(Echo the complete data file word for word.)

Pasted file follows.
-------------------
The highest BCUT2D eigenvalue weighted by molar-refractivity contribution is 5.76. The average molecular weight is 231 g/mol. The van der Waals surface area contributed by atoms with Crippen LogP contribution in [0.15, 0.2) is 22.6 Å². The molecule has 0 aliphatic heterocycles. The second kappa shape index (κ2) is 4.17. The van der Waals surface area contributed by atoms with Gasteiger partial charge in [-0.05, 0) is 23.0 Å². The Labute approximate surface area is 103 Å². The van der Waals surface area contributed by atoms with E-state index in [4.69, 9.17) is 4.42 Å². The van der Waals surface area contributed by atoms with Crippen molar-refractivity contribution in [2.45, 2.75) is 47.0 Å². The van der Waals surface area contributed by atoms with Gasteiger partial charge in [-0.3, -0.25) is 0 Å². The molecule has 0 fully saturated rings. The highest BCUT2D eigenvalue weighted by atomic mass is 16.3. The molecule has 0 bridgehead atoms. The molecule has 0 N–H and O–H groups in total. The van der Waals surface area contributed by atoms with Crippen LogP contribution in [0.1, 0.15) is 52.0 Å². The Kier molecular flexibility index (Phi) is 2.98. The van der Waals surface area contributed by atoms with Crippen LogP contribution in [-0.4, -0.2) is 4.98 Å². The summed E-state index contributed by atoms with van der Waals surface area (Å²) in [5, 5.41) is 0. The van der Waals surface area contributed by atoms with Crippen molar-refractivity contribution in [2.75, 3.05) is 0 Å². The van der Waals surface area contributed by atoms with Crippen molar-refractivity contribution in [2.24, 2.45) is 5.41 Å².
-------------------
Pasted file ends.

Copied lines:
The highest BCUT2D eigenvalue weighted by molar-refractivity contribution is 5.76. The average molecular weight is 231 g/mol. The van der Waals surface area contributed by atoms with Crippen LogP contribution in [0.15, 0.2) is 22.6 Å². The molecule has 0 aliphatic heterocycles. The second kappa shape index (κ2) is 4.17. The van der Waals surface area contributed by atoms with Gasteiger partial charge in [-0.05, 0) is 23.0 Å². The Labute approximate surface area is 103 Å². The van der Waals surface area contributed by atoms with E-state index in [4.69, 9.17) is 4.42 Å². The van der Waals surface area contributed by atoms with Crippen molar-refractivity contribution in [2.45, 2.75) is 47.0 Å². The van der Waals surface area contributed by atoms with Gasteiger partial charge in [-0.3, -0.25) is 0 Å². The molecule has 0 fully saturated rings. The highest BCUT2D eigenvalue weighted by atomic mass is 16.3. The molecule has 0 bridgehead atoms. The molecule has 0 N–H and O–H groups in total. The van der Waals surface area contributed by atoms with Crippen LogP contribution in [0.1, 0.15) is 52.0 Å². The Kier molecular flexibility index (Phi) is 2.98. The van der Waals surface area contributed by atoms with Crippen LogP contribution in [-0.4, -0.2) is 4.98 Å². The summed E-state index contributed by atoms with van der Waals surface area (Å²) in [5, 5.41) is 0. The van der Waals surface area contributed by atoms with Crippen molar-refractivity contribution in [2.75, 3.05) is 0 Å². The van der Waals surface area contributed by atoms with Crippen molar-refractivity contribution in [2.24, 2.45) is 5.41 Å².